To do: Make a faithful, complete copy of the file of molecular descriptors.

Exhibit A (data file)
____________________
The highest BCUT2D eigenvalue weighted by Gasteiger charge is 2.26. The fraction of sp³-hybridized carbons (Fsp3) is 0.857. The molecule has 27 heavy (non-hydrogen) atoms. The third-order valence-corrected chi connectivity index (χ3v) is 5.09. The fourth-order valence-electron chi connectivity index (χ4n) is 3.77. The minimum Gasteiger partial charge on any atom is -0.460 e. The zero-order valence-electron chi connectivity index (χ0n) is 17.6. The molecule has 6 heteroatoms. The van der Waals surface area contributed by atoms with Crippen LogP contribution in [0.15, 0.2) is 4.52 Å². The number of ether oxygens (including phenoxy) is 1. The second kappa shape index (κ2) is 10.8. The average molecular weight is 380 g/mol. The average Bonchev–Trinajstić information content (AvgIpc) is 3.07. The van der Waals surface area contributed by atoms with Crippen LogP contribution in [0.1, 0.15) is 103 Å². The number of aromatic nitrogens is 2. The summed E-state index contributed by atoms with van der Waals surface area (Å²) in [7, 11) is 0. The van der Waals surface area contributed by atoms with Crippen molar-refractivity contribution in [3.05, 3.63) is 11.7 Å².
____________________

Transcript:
The highest BCUT2D eigenvalue weighted by Gasteiger charge is 2.26. The fraction of sp³-hybridized carbons (Fsp3) is 0.857. The molecule has 27 heavy (non-hydrogen) atoms. The third-order valence-corrected chi connectivity index (χ3v) is 5.09. The fourth-order valence-electron chi connectivity index (χ4n) is 3.77. The minimum Gasteiger partial charge on any atom is -0.460 e. The zero-order valence-electron chi connectivity index (χ0n) is 17.6. The molecule has 6 heteroatoms. The van der Waals surface area contributed by atoms with Crippen LogP contribution in [0.15, 0.2) is 4.52 Å². The number of ether oxygens (including phenoxy) is 1. The second kappa shape index (κ2) is 10.8. The average molecular weight is 380 g/mol. The average Bonchev–Trinajstić information content (AvgIpc) is 3.07. The van der Waals surface area contributed by atoms with Crippen LogP contribution in [0.1, 0.15) is 103 Å². The number of aromatic nitrogens is 2. The summed E-state index contributed by atoms with van der Waals surface area (Å²) in [7, 11) is 0. The van der Waals surface area contributed by atoms with Crippen molar-refractivity contribution in [3.05, 3.63) is 11.7 Å².